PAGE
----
Through my work with Gay Men and Lesbians Opposing Violence (GLOV), I well know how valuable such meetings could be toward addressing the many complicated concerns the lesbian and gay community has in regard to public safety. For example, I worked with GLOV in expanding the D.C. Fire Department's investigation of the Tyra Hunter incident. After the repeated anti-lesbian and gay mistakes made by the Metropolitan Police Department (MPD) at the 1991 Halloween High Heel race on 17th Street, I worked at length with the community and GLOV to ensure a full investigation was undertaken and the MPD's police sensitivity training was enhanced. In light of a 1996 mishandling by the D.C. Fire Department of an incident involving two gay men attacked in Dupont circle, I sent a letter to the Mayor calling for a prompt investigation into the matter, and immediate implementation of sensitivity training. I am pleased to see this training is finally underway and, as Mayor, I will seek to expand this training and ensure it is provided on a regular basis. In each of these cases, my work would have been greatly assisted with the inclusion of more input from the lesbian and gay community.

As a member of the Criminal Justice Coordinating Council (formerly known as the MOU partners), I have stressed the importance of improved relations between public safety agencies and the District's gay and lesbian community. I pledge to continue to insure this issue is addressed at meetings of this body. In addition, I have met individually with the Police and Fire Chiefs and the Director of the Department of Corrections to stress the need for awareness and sensitivity training for their employees. I intend to push for annual training so that employees do not loose sight of the need to treat the gay and lesbian community with the respect they deserve.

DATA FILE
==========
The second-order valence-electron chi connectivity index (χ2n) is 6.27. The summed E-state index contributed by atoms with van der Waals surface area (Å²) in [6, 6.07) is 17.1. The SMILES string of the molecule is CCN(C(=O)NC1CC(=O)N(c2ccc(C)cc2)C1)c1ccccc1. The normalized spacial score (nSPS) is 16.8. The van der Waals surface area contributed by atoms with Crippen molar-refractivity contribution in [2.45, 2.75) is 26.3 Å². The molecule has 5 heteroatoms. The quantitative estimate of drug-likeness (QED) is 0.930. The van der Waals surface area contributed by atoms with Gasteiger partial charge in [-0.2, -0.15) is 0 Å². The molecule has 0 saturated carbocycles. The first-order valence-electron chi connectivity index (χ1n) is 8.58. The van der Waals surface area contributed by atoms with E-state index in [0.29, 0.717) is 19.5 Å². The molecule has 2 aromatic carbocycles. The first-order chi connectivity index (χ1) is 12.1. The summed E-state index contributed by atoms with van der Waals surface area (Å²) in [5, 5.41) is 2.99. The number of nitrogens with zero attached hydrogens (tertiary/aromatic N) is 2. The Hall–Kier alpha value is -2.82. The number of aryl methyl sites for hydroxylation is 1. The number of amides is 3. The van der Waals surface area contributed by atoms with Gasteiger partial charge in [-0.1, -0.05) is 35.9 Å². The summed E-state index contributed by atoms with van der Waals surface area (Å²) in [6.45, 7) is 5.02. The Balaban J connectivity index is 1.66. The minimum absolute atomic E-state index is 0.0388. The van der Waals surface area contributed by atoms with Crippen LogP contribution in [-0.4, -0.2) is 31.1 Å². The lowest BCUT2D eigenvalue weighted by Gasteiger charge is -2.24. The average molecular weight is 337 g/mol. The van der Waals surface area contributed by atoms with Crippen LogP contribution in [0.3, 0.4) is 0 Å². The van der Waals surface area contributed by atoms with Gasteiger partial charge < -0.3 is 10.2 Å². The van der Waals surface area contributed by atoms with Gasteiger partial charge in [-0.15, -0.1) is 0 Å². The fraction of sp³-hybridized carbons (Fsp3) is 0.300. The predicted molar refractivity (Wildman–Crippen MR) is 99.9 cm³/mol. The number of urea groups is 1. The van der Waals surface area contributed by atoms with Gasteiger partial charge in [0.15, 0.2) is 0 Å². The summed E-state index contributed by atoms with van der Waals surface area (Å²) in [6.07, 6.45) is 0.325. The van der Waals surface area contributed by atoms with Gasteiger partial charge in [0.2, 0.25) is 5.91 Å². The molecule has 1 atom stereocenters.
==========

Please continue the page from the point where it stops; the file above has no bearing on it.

5. The federalization and privatization of the functions of the Department of Corrections have often resulted in the placement of D.C. prisoners in facilities that have no condom availability programs. To the extent possible, do you favor requiring private contractors to provide condom availability programs similar to those that have been in effect in D.C. facilities, and will you lobby federal and state prison officials to adopt similar programs in facilities where D.C. prisoners are housed?

As a founding member (along with GLAA) of the Condom Availability Coalition and the first (and most active) Councilmember to support this concept, I am well aware of the urgent need to ensure condoms are readily accessible to all inmates. Through my work with GLAA member Mindy Daniels, I have been disturbed to find the District's own condom availability program has fallen into disrepair.

As a result, in the past month I met with the Director of the Department of Corrections and urged her to reinstate the 1993 Departmental Order on HIV/AIDS Education and Barrier Availability. Director Moore responded favorably and I expect this order to be reissued in the near future. In the mean time, I am working with private individuals and the Agency for HIV/AIDS (AHA) at the D.C. Department of Public Health to identify funding to purchase condoms so that they can be ready for distribution when the order is reinstated. I see this as a first step toward persuading private contractors to adopt similar policies.